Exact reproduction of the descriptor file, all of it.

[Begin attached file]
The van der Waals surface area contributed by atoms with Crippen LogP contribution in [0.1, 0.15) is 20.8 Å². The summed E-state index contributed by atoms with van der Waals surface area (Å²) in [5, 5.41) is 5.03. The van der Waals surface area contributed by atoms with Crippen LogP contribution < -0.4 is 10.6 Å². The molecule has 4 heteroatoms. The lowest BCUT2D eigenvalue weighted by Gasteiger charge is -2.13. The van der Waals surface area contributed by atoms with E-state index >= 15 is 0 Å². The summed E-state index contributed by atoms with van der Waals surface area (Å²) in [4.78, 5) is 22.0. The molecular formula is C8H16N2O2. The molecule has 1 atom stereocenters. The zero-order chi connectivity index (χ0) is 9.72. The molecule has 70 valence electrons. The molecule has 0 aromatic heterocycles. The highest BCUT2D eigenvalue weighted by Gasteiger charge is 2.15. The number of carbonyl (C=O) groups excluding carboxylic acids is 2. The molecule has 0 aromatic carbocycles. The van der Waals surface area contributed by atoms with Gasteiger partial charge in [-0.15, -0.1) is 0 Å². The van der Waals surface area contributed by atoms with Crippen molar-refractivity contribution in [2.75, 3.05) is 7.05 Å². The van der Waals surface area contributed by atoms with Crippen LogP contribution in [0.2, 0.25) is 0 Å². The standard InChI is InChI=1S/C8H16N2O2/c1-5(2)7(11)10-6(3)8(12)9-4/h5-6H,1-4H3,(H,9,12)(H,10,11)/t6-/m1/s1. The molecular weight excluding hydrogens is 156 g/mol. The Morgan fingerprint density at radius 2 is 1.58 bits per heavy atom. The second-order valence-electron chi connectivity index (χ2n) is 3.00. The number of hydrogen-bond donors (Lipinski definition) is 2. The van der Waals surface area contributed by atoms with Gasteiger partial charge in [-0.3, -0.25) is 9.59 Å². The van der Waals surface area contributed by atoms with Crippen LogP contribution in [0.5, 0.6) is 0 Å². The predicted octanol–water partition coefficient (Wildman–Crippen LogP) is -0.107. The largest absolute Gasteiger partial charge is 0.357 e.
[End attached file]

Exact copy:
The van der Waals surface area contributed by atoms with Crippen LogP contribution in [0.1, 0.15) is 20.8 Å². The summed E-state index contributed by atoms with van der Waals surface area (Å²) in [5, 5.41) is 5.03. The van der Waals surface area contributed by atoms with Crippen LogP contribution < -0.4 is 10.6 Å². The molecule has 4 heteroatoms. The lowest BCUT2D eigenvalue weighted by Gasteiger charge is -2.13. The van der Waals surface area contributed by atoms with E-state index >= 15 is 0 Å². The summed E-state index contributed by atoms with van der Waals surface area (Å²) in [4.78, 5) is 22.0. The molecular formula is C8H16N2O2. The molecule has 1 atom stereocenters. The zero-order chi connectivity index (χ0) is 9.72. The molecule has 70 valence electrons. The molecule has 0 aromatic heterocycles. The highest BCUT2D eigenvalue weighted by Gasteiger charge is 2.15. The number of carbonyl (C=O) groups excluding carboxylic acids is 2. The molecule has 0 aromatic carbocycles. The van der Waals surface area contributed by atoms with Gasteiger partial charge in [-0.15, -0.1) is 0 Å². The van der Waals surface area contributed by atoms with Crippen molar-refractivity contribution in [2.75, 3.05) is 7.05 Å². The van der Waals surface area contributed by atoms with Crippen LogP contribution in [0.2, 0.25) is 0 Å². The standard InChI is InChI=1S/C8H16N2O2/c1-5(2)7(11)10-6(3)8(12)9-4/h5-6H,1-4H3,(H,9,12)(H,10,11)/t6-/m1/s1. The molecular weight excluding hydrogens is 156 g/mol. The Morgan fingerprint density at radius 2 is 1.58 bits per heavy atom. The second-order valence-electron chi connectivity index (χ2n) is 3.00. The number of hydrogen-bond donors (Lipinski definition) is 2. The van der Waals surface area contributed by atoms with Gasteiger partial charge in [-0.3, -0.25) is 9.59 Å². The van der Waals surface area contributed by atoms with Crippen LogP contribution in [0.5, 0.6) is 0 Å². The predicted octanol–water partition coefficient (Wildman–Crippen LogP) is -0.107. The largest absolute Gasteiger partial charge is 0.357 e.